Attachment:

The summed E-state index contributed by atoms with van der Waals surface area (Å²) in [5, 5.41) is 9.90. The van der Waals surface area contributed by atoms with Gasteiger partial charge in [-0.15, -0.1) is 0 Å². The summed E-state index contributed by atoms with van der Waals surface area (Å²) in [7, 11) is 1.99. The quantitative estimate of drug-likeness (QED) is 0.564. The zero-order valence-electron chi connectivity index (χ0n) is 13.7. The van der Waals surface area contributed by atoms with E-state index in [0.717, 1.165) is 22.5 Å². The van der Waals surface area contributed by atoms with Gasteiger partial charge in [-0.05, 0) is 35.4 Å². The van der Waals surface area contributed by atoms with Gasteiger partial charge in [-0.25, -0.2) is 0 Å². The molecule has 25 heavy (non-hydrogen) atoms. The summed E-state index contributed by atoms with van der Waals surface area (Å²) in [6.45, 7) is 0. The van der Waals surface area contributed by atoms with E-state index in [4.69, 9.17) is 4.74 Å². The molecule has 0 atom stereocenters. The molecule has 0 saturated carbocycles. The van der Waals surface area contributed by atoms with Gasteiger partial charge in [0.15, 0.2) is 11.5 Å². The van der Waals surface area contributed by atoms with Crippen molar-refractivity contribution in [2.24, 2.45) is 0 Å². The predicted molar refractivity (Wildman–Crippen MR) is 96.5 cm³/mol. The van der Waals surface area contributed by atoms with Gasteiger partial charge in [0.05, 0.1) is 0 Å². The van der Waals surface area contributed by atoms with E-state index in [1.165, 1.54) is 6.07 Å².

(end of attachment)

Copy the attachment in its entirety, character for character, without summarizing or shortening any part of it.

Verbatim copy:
The summed E-state index contributed by atoms with van der Waals surface area (Å²) in [5, 5.41) is 9.90. The van der Waals surface area contributed by atoms with Gasteiger partial charge in [-0.15, -0.1) is 0 Å². The summed E-state index contributed by atoms with van der Waals surface area (Å²) in [7, 11) is 1.99. The quantitative estimate of drug-likeness (QED) is 0.564. The zero-order valence-electron chi connectivity index (χ0n) is 13.7. The van der Waals surface area contributed by atoms with E-state index in [0.717, 1.165) is 22.5 Å². The van der Waals surface area contributed by atoms with Gasteiger partial charge in [-0.05, 0) is 35.4 Å². The van der Waals surface area contributed by atoms with Gasteiger partial charge in [-0.25, -0.2) is 0 Å². The molecule has 25 heavy (non-hydrogen) atoms. The summed E-state index contributed by atoms with van der Waals surface area (Å²) in [6.45, 7) is 0. The van der Waals surface area contributed by atoms with E-state index in [4.69, 9.17) is 4.74 Å². The molecule has 0 atom stereocenters. The molecule has 0 saturated carbocycles. The van der Waals surface area contributed by atoms with Gasteiger partial charge in [0.15, 0.2) is 11.5 Å². The van der Waals surface area contributed by atoms with Crippen molar-refractivity contribution in [2.24, 2.45) is 0 Å². The predicted molar refractivity (Wildman–Crippen MR) is 96.5 cm³/mol. The van der Waals surface area contributed by atoms with Gasteiger partial charge in [0.05, 0.1) is 0 Å². The van der Waals surface area contributed by atoms with E-state index in [1.165, 1.54) is 6.07 Å².